Against my better judgment, I bought soccer portraits. I knew the set would be staged, the expressions would be forced, and the pictures would in no way capture the energy and personalities of my two little boys. But I couldn’t resist the “buddy pic”- a photo of both of them in their soccer shirts, back to back, looking like best buds. The photo is ok. They are smiling, and cute. But it doesn’t look like them.
With digital cameras, it is easier than ever to get great photos of your kids- photos that capture them doing the things they love, looking natural and having a good time. You don’t need expensive equipment or editing software- just a camera, soft natural light, and a bit of patience. Here are eight tips to help you capture a portrait you’ll love.
1. Set your camera to “burst” mode– Also known as continuous high speed, this function allows you to capture several images in rapid succession. Children are in constant motion. This allows you to capture that split second reaction that encompasses a lifetime- such as two brothers running together on a fall day.
2. Follow them as they play– When I photograph a child, I try not to put them in posed situations. I like to follow them as they play, build a rapport, and then take pictures. It requires a little patience, but I think the results are worth it. You can look at the three photos below, and see the walls coming down between me and the boy as I talked to him and gained his trust. As I photographed him, I never said “smile” or “say cheese” (has anyone ever got a natural looking photo that way?).
3. Turn the sound off on your camera– If you are trying to catch a child in his natural element, the “beep” of a camera signaling his photo is being taken is going to completely shatter that moment.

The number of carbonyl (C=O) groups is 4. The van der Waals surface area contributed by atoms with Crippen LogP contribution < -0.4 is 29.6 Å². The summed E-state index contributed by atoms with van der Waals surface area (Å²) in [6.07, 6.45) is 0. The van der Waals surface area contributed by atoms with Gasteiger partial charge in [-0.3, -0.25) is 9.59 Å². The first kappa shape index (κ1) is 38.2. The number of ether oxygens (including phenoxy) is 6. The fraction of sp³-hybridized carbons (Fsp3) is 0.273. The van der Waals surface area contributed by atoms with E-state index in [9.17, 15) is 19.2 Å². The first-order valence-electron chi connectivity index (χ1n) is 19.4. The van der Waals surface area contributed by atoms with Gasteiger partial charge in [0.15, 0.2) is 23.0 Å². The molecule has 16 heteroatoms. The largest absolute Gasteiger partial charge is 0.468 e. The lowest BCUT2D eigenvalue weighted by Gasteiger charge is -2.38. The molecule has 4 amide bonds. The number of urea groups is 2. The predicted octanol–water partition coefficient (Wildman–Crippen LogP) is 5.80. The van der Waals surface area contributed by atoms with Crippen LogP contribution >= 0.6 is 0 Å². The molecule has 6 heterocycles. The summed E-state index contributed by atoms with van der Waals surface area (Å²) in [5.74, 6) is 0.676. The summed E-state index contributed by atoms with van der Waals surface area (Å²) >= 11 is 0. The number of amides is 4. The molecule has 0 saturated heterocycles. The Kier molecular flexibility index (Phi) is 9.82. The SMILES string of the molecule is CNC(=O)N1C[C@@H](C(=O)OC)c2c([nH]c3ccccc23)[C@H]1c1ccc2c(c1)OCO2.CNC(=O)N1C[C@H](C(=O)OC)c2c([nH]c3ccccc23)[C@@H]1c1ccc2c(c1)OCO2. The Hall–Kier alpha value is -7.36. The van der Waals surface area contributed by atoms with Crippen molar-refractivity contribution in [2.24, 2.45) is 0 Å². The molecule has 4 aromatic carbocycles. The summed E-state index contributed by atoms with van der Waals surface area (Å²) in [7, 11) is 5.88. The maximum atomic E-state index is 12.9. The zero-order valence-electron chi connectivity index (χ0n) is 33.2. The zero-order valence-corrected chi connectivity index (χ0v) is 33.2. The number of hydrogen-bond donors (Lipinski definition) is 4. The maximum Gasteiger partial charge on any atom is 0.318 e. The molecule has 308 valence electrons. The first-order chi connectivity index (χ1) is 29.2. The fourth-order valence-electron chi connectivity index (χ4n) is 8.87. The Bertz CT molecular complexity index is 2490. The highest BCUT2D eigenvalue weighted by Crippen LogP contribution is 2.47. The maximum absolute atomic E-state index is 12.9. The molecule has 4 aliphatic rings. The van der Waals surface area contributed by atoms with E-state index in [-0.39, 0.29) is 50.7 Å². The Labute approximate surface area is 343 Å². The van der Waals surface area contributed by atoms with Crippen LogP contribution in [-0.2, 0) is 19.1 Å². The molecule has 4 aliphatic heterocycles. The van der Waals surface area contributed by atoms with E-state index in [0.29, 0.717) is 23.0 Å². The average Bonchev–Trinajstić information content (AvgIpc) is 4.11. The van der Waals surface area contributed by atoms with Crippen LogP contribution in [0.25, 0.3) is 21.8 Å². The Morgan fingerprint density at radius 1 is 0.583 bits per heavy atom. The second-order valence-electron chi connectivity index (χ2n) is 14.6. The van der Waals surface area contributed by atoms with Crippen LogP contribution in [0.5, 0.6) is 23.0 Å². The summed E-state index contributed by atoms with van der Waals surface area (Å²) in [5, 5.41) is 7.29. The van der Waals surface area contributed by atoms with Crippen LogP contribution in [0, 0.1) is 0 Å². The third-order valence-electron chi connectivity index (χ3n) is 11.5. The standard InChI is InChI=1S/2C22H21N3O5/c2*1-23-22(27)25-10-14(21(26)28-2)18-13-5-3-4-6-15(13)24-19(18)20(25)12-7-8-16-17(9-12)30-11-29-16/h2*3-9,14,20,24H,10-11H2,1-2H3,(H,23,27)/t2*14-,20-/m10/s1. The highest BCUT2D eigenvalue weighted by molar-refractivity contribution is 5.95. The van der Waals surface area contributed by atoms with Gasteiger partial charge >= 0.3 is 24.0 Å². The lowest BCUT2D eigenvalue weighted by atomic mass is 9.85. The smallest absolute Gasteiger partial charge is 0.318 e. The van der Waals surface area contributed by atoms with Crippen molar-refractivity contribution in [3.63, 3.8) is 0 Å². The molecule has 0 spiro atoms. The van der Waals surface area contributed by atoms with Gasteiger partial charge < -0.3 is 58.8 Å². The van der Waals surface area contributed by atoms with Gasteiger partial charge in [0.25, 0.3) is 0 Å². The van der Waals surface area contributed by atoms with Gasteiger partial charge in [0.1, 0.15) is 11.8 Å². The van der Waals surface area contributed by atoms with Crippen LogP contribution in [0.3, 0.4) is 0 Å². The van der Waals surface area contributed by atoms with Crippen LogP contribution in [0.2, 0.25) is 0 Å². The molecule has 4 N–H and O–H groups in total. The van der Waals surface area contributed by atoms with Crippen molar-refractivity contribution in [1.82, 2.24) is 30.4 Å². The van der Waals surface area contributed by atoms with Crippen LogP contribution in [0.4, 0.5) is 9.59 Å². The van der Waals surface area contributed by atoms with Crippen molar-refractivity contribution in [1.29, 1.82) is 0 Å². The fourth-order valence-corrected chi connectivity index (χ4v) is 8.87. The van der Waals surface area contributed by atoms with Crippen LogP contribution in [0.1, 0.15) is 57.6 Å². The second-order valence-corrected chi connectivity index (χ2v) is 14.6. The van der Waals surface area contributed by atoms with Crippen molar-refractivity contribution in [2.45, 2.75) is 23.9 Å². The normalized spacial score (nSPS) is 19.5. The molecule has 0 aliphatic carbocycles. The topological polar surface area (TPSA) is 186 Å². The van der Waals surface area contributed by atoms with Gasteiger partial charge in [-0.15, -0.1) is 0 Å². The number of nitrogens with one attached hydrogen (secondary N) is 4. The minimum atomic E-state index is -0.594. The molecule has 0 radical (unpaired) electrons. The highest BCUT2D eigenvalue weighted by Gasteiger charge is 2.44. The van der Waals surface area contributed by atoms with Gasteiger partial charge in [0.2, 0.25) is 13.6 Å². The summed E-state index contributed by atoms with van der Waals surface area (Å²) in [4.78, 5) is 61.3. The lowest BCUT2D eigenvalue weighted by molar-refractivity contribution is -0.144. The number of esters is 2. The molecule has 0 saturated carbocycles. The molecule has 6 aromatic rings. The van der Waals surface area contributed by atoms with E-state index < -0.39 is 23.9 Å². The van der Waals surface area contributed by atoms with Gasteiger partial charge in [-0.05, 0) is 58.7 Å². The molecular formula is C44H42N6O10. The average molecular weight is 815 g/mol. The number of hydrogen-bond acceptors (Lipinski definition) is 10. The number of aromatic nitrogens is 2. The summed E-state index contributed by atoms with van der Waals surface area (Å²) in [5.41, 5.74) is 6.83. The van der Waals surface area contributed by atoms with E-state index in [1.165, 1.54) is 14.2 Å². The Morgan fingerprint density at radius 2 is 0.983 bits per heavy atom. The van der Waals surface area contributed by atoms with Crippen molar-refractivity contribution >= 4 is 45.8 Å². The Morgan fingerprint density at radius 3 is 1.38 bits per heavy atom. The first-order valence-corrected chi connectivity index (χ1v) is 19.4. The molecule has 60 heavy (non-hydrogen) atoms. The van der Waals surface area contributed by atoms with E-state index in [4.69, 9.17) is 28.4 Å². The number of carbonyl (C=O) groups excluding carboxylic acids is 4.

4. Take turns using the camera– This is probably my best trick for connecting with a child and getting him on board with having his picture taken. No child can resist playing with a gadget- especially a gadget they are not usually allowed to touch. I tell kids if they let me take a picture of them, I will let them take a picture of me. If you are nervous about the prospect of a child touching your camera, there are several ways to ensure the safety of your camera. I have a couple of older cameras I let them use that I am not concerned with them breaking. Also, when a camera is mounted to a tripod, or placed in a steady position on a table, all the child needs to do is push the button to take a photo. Here are a couple of shots from such a scenario- one of my subject that I took, and one taken of me.
5. Let them move/plan an activity for stillness– Kids do not want to stand still and pose. When they are asked to do this, the pictures usually look stiff, lifeless, and without joy. Let them move! With that burst setting, you can capture some really fun shots. If you’d like them to sit still, give them something to do- read a book, play with a puzzle, draw a picture. Be patient and wait for special moments. Either back away and quietly shoot from afar, or engage them in a talk about what they are doing- not about being photographed.
6. Use an element of surprise– Find a small fancy box, and place a little treasure inside of it. As they examine and open the box, you are sure to get a cute pic or two.
7. Embrace imperfection– sure, we all want the ideal photo with perfect hair, no stains on clothes, smiles on faces, and expert lighting. They are kids! They are going to get messy. Their clothes are going to get dirty. Their hair is going to fussed up. That usually means they are having fun.
8. Stop photographing them– I know, this is hard. And I’m not just saying that- my oldest son asked me to stop taking so many pictures of him. They are adorable. We want to capture every moment, and technology has made it so we can. The less you photograph them, the more they will cooperate when it is important.